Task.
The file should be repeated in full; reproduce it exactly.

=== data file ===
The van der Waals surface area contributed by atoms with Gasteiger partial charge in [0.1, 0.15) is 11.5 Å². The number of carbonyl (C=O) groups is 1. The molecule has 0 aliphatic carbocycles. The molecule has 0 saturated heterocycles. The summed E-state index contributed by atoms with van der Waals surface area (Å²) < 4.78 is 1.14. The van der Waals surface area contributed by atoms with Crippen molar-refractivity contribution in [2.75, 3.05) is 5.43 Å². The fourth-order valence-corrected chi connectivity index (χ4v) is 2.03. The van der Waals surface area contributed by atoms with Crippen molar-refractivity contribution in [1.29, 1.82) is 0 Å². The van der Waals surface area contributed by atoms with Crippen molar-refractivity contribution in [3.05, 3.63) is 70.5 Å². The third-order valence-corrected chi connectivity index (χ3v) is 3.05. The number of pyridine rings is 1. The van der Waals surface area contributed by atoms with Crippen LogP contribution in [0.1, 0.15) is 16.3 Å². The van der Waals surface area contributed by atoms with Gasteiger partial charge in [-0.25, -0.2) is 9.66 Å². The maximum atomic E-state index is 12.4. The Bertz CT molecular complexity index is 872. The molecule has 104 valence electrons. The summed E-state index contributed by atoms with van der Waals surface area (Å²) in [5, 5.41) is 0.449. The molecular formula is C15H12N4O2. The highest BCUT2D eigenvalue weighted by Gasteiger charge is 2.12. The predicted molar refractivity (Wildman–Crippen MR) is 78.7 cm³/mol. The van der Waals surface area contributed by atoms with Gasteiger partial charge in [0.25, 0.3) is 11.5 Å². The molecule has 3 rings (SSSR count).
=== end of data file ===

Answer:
The van der Waals surface area contributed by atoms with Gasteiger partial charge in [0.1, 0.15) is 11.5 Å². The number of carbonyl (C=O) groups is 1. The molecule has 0 aliphatic carbocycles. The molecule has 0 saturated heterocycles. The summed E-state index contributed by atoms with van der Waals surface area (Å²) < 4.78 is 1.14. The van der Waals surface area contributed by atoms with Crippen molar-refractivity contribution in [2.75, 3.05) is 5.43 Å². The fourth-order valence-corrected chi connectivity index (χ4v) is 2.03. The van der Waals surface area contributed by atoms with Crippen molar-refractivity contribution in [1.29, 1.82) is 0 Å². The van der Waals surface area contributed by atoms with Crippen molar-refractivity contribution in [3.05, 3.63) is 70.5 Å². The third-order valence-corrected chi connectivity index (χ3v) is 3.05. The number of pyridine rings is 1. The van der Waals surface area contributed by atoms with Crippen LogP contribution in [0.1, 0.15) is 16.3 Å². The van der Waals surface area contributed by atoms with Gasteiger partial charge in [-0.25, -0.2) is 9.66 Å². The maximum atomic E-state index is 12.4. The Bertz CT molecular complexity index is 872. The molecule has 104 valence electrons. The summed E-state index contributed by atoms with van der Waals surface area (Å²) in [5, 5.41) is 0.449. The molecular formula is C15H12N4O2. The highest BCUT2D eigenvalue weighted by Gasteiger charge is 2.12. The predicted molar refractivity (Wildman–Crippen MR) is 78.7 cm³/mol. The van der Waals surface area contributed by atoms with Gasteiger partial charge in [0.25, 0.3) is 11.5 Å². The molecule has 3 rings (SSSR count).